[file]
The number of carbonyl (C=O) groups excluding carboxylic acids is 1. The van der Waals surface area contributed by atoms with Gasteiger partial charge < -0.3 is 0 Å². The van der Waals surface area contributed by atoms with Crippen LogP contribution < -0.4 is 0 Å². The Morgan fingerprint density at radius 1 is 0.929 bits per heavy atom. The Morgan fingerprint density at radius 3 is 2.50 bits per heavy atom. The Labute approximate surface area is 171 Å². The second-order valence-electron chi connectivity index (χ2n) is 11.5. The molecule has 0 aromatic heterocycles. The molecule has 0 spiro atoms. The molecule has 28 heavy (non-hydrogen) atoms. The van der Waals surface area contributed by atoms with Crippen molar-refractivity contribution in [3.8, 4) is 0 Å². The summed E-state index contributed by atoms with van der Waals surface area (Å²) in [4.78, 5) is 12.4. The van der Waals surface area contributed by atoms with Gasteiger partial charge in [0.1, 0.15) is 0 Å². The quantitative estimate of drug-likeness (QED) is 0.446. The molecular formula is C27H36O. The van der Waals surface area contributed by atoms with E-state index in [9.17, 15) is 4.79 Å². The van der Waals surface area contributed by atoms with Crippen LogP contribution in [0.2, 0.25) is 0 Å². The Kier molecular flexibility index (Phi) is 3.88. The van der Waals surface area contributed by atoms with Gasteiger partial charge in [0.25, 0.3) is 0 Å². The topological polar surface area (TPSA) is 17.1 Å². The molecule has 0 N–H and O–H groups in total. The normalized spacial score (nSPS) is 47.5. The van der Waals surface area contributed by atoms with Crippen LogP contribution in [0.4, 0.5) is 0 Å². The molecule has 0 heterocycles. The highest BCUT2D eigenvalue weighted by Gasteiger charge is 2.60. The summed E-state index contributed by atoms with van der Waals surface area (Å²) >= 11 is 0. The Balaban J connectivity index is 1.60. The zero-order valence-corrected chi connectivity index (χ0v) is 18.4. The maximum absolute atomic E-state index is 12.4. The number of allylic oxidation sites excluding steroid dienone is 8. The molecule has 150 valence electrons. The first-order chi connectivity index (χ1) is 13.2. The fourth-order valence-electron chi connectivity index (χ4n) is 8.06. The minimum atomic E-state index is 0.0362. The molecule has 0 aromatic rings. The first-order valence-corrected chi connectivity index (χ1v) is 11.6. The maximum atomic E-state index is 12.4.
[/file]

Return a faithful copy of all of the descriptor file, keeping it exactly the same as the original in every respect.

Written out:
The number of carbonyl (C=O) groups excluding carboxylic acids is 1. The van der Waals surface area contributed by atoms with Gasteiger partial charge < -0.3 is 0 Å². The van der Waals surface area contributed by atoms with Crippen LogP contribution < -0.4 is 0 Å². The Morgan fingerprint density at radius 1 is 0.929 bits per heavy atom. The Morgan fingerprint density at radius 3 is 2.50 bits per heavy atom. The Labute approximate surface area is 171 Å². The second-order valence-electron chi connectivity index (χ2n) is 11.5. The molecule has 0 aromatic heterocycles. The molecule has 0 spiro atoms. The molecule has 28 heavy (non-hydrogen) atoms. The van der Waals surface area contributed by atoms with Crippen molar-refractivity contribution in [3.8, 4) is 0 Å². The summed E-state index contributed by atoms with van der Waals surface area (Å²) in [4.78, 5) is 12.4. The van der Waals surface area contributed by atoms with Gasteiger partial charge in [0.1, 0.15) is 0 Å². The quantitative estimate of drug-likeness (QED) is 0.446. The molecular formula is C27H36O. The van der Waals surface area contributed by atoms with E-state index in [9.17, 15) is 4.79 Å². The van der Waals surface area contributed by atoms with Crippen LogP contribution in [0.2, 0.25) is 0 Å². The Kier molecular flexibility index (Phi) is 3.88. The van der Waals surface area contributed by atoms with Gasteiger partial charge in [0.25, 0.3) is 0 Å². The topological polar surface area (TPSA) is 17.1 Å². The molecule has 0 N–H and O–H groups in total. The normalized spacial score (nSPS) is 47.5. The van der Waals surface area contributed by atoms with Crippen LogP contribution in [0.4, 0.5) is 0 Å². The molecule has 0 heterocycles. The highest BCUT2D eigenvalue weighted by Gasteiger charge is 2.60. The summed E-state index contributed by atoms with van der Waals surface area (Å²) >= 11 is 0. The Balaban J connectivity index is 1.60. The zero-order valence-corrected chi connectivity index (χ0v) is 18.4. The maximum absolute atomic E-state index is 12.4. The number of allylic oxidation sites excluding steroid dienone is 8. The molecule has 150 valence electrons. The first-order chi connectivity index (χ1) is 13.2. The fourth-order valence-electron chi connectivity index (χ4n) is 8.06. The minimum atomic E-state index is 0.0362. The molecule has 0 aromatic rings. The first-order valence-corrected chi connectivity index (χ1v) is 11.6. The maximum atomic E-state index is 12.4.